Stellar occultations by minor bodies have been widely used to measure
their sizes and constrain their shapes. The technique itself is quite simple
to implement; it is only necessary to measure the lightcurve of the
system minor body plus star before, during, and after the minor body
crosses the line of sight to the star. Measuring the duration of the
dimming in the lightcurve and knowing the speed at which the minor body
moves it is then possible to measure the length of that chord in
distance units. If many such chords could be measured of the same event
using different telescopes on Earth, then it is possible to obtain the
shape of the body.
To predict when and where such
events will occur is difficult as highly accurate positions of both the star
and the minor body are required, the latter being the main source of uncertainty.
For this reason, a large international campaing works to predict and observe
occultations by Trans-Neptunian Objects (TNOs) and Centaurs. TNOs are the most
primitive objects of the solar system and, due to their distance from the
Sun, the most difficult to measure reliable sizes via other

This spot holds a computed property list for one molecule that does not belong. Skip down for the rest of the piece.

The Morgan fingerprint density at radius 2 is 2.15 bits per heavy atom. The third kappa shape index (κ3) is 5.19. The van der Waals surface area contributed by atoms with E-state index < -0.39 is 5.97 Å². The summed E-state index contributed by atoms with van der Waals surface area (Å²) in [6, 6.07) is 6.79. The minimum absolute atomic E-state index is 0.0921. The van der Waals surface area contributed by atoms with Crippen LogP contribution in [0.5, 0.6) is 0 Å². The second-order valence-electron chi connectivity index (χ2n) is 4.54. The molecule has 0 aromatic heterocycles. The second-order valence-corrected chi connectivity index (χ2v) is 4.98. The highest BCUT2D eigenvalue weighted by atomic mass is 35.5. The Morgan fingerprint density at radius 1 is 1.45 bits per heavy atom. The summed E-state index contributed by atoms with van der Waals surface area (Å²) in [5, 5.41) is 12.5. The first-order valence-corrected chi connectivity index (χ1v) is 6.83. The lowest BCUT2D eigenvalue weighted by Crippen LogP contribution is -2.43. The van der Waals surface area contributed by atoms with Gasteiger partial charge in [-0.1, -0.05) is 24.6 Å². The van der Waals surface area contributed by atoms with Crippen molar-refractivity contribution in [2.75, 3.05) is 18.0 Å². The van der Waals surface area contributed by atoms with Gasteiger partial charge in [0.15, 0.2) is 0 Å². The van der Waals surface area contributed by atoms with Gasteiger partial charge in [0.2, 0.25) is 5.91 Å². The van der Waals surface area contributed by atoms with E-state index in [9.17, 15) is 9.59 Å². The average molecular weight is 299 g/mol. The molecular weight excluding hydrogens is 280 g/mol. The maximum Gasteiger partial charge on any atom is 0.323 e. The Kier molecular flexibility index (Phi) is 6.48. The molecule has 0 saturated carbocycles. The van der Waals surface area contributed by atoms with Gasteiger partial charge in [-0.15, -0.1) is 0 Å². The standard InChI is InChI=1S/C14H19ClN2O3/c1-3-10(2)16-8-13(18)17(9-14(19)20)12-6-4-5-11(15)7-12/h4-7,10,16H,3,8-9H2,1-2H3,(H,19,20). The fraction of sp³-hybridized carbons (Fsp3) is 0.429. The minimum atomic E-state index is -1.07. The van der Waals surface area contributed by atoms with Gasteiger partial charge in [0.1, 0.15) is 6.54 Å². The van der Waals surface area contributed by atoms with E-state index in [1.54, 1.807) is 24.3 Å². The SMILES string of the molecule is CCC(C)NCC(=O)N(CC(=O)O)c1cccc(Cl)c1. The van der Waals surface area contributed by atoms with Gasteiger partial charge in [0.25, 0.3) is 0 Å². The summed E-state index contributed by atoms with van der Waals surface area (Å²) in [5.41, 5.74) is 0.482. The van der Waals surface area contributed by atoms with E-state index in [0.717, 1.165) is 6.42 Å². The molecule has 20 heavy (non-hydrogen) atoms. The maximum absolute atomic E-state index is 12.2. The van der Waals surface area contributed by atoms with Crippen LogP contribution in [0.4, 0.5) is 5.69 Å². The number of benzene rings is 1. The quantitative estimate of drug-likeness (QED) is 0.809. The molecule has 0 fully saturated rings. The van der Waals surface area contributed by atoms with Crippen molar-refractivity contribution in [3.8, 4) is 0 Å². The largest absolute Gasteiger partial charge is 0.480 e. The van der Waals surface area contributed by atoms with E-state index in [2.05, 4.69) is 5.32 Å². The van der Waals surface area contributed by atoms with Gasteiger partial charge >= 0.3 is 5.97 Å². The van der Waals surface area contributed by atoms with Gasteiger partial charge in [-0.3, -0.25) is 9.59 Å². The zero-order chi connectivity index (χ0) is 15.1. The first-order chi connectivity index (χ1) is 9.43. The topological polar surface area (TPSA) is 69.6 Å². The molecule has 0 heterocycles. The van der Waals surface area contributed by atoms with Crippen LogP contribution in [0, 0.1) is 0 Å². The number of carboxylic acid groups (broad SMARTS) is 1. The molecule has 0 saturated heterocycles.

techniques (such as modeling of thermal data).
duration of the eclipsing events varies from a few to almost 30 seconds, depending on the size and distance from
the observer, and hence, high-speed cameras are necessary to obtain the data.
One such event was observed at the William Herschel Telescope during the
first hours of the night April 26, 2012 using ULTRACAM. ULTRACAM is a very fast camera able to obtain short
exposures with very short overheads, which is a critical instrumental constraint due to the high time resolution demanded.
The occulting body was (119951) 2002 KX14, a so-called
classical TNO in a low-inclination, low-eccentricity orbit with a
previous thermal estimate of its diameter of 455 km.
Using the superb
data provided by ULTRACAM on the WHT, astronomers were able to obtain a lightcurve with very sharp
edges, showing no evidence of atmosphere that could have refracted the
light coming from the star, and a total eclipse duration of 20.87±0.05 s, which
translates into a chord of 415±1 km, one of the most accurate measurements obtained so far of a chord.